A recent study examined the effects of oral contraceptives on strength gains, hypertrophy, and anabolic signaling. Do female lifters need to worry about hormonal contraceptives affecting their gains? Read on to find out.
Some fitness professionals have questioned the importance of dietary carbohydrate, given that resistance training only depletes 24-40% of muscle glycogen. New data suggest that small reductions in muscle glycogen might have bigger performance impacts than once thought. Read on to learn about some very important carbohydrate research.
We published articles that questioned the popular belief that high body-fat levels impair p-ratios. Menno Henselmans published a rebuttal on his site shortly thereafter. We responded to his rebuttal, and shortly after our rebuttal was posted, Menno added to his article to respond to it. Unfortunately we feel the need to respond yet again, as his response lacked substance and was pretty misleading.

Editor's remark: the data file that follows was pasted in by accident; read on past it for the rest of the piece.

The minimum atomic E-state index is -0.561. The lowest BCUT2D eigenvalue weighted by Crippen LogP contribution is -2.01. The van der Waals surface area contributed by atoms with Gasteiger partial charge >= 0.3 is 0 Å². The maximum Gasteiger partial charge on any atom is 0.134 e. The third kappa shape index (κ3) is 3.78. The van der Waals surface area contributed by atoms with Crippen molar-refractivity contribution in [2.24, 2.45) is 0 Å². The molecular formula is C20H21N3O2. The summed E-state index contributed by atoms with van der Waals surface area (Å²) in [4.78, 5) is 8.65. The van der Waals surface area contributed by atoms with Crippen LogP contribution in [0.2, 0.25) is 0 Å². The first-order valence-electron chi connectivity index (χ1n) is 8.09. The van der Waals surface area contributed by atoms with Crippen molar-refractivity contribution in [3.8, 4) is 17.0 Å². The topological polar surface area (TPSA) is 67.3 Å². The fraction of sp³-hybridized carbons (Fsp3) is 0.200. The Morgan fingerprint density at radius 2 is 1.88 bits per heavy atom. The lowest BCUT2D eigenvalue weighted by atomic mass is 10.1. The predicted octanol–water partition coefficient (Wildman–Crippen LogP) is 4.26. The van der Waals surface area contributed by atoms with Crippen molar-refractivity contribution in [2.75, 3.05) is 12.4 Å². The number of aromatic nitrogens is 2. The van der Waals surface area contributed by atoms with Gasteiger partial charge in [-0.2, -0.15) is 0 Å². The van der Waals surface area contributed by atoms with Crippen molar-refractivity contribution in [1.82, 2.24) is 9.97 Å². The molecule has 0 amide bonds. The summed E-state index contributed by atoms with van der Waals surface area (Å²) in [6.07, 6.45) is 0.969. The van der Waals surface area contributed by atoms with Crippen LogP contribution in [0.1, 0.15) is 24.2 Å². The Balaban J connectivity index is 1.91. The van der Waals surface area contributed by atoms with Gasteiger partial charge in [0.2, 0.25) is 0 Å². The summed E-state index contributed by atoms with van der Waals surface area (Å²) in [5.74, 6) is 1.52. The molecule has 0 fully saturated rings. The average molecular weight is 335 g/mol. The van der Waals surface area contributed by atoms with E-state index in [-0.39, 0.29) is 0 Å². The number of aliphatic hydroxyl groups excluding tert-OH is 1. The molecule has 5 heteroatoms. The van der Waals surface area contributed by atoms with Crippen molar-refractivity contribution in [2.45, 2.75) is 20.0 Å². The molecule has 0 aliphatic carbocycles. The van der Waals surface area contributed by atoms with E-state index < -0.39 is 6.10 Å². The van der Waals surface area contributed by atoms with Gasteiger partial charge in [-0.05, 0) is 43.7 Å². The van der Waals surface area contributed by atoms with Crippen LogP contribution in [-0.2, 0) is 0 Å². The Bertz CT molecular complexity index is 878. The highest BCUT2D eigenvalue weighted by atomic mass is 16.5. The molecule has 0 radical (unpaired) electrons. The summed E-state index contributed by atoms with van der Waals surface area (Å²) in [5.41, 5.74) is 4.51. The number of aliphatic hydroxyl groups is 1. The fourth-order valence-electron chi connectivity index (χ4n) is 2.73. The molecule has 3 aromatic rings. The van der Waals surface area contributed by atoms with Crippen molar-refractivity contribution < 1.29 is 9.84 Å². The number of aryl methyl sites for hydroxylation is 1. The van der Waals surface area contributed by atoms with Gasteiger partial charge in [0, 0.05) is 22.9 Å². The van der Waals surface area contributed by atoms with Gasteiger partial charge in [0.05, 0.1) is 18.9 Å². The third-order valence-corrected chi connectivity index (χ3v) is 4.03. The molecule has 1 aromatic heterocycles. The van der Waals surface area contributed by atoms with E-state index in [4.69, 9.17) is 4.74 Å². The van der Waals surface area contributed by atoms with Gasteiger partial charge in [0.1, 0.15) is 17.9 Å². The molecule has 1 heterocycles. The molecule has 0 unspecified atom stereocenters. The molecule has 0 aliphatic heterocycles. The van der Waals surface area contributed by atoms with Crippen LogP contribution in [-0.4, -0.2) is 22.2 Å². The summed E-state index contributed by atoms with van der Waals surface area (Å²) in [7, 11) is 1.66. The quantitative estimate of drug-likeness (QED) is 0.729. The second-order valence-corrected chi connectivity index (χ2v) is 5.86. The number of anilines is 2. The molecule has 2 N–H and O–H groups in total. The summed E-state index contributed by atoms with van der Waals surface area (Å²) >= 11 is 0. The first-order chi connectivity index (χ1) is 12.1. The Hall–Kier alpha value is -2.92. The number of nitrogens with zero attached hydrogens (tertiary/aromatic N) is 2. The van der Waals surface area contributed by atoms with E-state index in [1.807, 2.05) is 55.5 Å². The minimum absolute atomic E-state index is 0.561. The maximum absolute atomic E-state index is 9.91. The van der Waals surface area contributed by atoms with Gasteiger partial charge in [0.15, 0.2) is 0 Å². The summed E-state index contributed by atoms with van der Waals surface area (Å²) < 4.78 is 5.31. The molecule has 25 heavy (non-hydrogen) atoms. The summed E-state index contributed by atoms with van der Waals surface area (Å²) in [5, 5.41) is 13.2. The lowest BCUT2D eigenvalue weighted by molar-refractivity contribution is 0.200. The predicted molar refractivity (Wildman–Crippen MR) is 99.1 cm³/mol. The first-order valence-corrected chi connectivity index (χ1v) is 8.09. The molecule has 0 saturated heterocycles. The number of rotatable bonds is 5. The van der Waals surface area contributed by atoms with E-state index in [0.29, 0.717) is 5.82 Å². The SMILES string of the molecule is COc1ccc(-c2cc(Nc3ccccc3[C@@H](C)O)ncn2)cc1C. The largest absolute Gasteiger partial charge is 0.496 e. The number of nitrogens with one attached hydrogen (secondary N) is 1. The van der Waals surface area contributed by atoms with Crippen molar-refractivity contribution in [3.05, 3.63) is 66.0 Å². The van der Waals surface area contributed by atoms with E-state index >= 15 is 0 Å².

Many people believe that if you get lean before you start a bulk, you’ll gain muscle more efficiently. Their reasoning often relates to concerns about insulin sensitivity: if you have more body fat, your insulin sensitivity will be lower, so you’ll gain more fat and less muscle in a calorie surplus. However, the evidence for this concept is surprisingly thin and shaky. In this article, we delve into what the science really says on the topic.
A recent study told people they had either a good or bad genetic draw for aerobic exercise or hunger and satiety. Manipulating the subjects’ beliefs about their genetics changed both their objective and subjective responses to subsequent testing. This study builds upon prior literature showing that expectancy can influence outcomes to a surprising degree.